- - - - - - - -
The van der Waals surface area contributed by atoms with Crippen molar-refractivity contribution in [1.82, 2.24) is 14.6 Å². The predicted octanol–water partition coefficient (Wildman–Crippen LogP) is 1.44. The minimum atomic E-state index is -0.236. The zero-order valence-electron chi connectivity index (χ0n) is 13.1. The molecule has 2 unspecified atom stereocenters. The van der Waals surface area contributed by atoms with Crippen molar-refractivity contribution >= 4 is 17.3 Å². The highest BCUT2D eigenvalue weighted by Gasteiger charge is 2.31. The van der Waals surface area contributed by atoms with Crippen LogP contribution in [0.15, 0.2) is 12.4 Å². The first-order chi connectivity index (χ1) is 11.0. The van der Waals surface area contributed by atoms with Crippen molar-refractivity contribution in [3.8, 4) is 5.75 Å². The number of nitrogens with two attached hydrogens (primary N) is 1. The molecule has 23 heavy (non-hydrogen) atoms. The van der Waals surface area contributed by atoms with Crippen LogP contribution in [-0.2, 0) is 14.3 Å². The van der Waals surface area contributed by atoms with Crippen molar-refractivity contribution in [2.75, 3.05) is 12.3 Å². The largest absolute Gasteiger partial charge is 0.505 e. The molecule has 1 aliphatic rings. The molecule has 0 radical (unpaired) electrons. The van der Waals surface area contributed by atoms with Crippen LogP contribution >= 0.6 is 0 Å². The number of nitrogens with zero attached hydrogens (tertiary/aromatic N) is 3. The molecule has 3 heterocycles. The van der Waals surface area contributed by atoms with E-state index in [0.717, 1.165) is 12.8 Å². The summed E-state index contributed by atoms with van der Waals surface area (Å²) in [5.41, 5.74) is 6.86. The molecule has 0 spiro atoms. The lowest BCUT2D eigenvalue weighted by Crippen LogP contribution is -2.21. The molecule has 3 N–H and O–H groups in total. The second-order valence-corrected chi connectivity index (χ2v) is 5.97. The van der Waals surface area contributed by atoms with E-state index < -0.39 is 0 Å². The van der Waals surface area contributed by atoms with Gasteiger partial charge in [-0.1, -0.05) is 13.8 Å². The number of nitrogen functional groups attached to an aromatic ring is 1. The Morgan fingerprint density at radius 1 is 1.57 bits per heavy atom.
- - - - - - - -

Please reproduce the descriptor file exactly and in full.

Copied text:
The van der Waals surface area contributed by atoms with Crippen molar-refractivity contribution in [1.82, 2.24) is 14.6 Å². The predicted octanol–water partition coefficient (Wildman–Crippen LogP) is 1.44. The minimum atomic E-state index is -0.236. The zero-order valence-electron chi connectivity index (χ0n) is 13.1. The molecule has 2 unspecified atom stereocenters. The van der Waals surface area contributed by atoms with Crippen molar-refractivity contribution >= 4 is 17.3 Å². The highest BCUT2D eigenvalue weighted by Gasteiger charge is 2.31. The van der Waals surface area contributed by atoms with Crippen LogP contribution in [0.15, 0.2) is 12.4 Å². The first-order chi connectivity index (χ1) is 11.0. The van der Waals surface area contributed by atoms with Crippen molar-refractivity contribution in [3.8, 4) is 5.75 Å². The number of nitrogens with two attached hydrogens (primary N) is 1. The molecule has 23 heavy (non-hydrogen) atoms. The van der Waals surface area contributed by atoms with Crippen LogP contribution in [-0.2, 0) is 14.3 Å². The van der Waals surface area contributed by atoms with Crippen molar-refractivity contribution in [2.75, 3.05) is 12.3 Å². The largest absolute Gasteiger partial charge is 0.505 e. The molecule has 1 aliphatic rings. The molecule has 0 radical (unpaired) electrons. The van der Waals surface area contributed by atoms with Crippen LogP contribution >= 0.6 is 0 Å². The number of nitrogens with zero attached hydrogens (tertiary/aromatic N) is 3. The molecule has 3 heterocycles. The van der Waals surface area contributed by atoms with E-state index in [0.717, 1.165) is 12.8 Å². The summed E-state index contributed by atoms with van der Waals surface area (Å²) in [5.41, 5.74) is 6.86. The molecule has 0 spiro atoms. The lowest BCUT2D eigenvalue weighted by Crippen LogP contribution is -2.21. The molecule has 3 N–H and O–H groups in total. The second-order valence-corrected chi connectivity index (χ2v) is 5.97. The van der Waals surface area contributed by atoms with E-state index < -0.39 is 0 Å². The van der Waals surface area contributed by atoms with Gasteiger partial charge in [-0.1, -0.05) is 13.8 Å². The number of nitrogen functional groups attached to an aromatic ring is 1. The Morgan fingerprint density at radius 1 is 1.57 bits per heavy atom.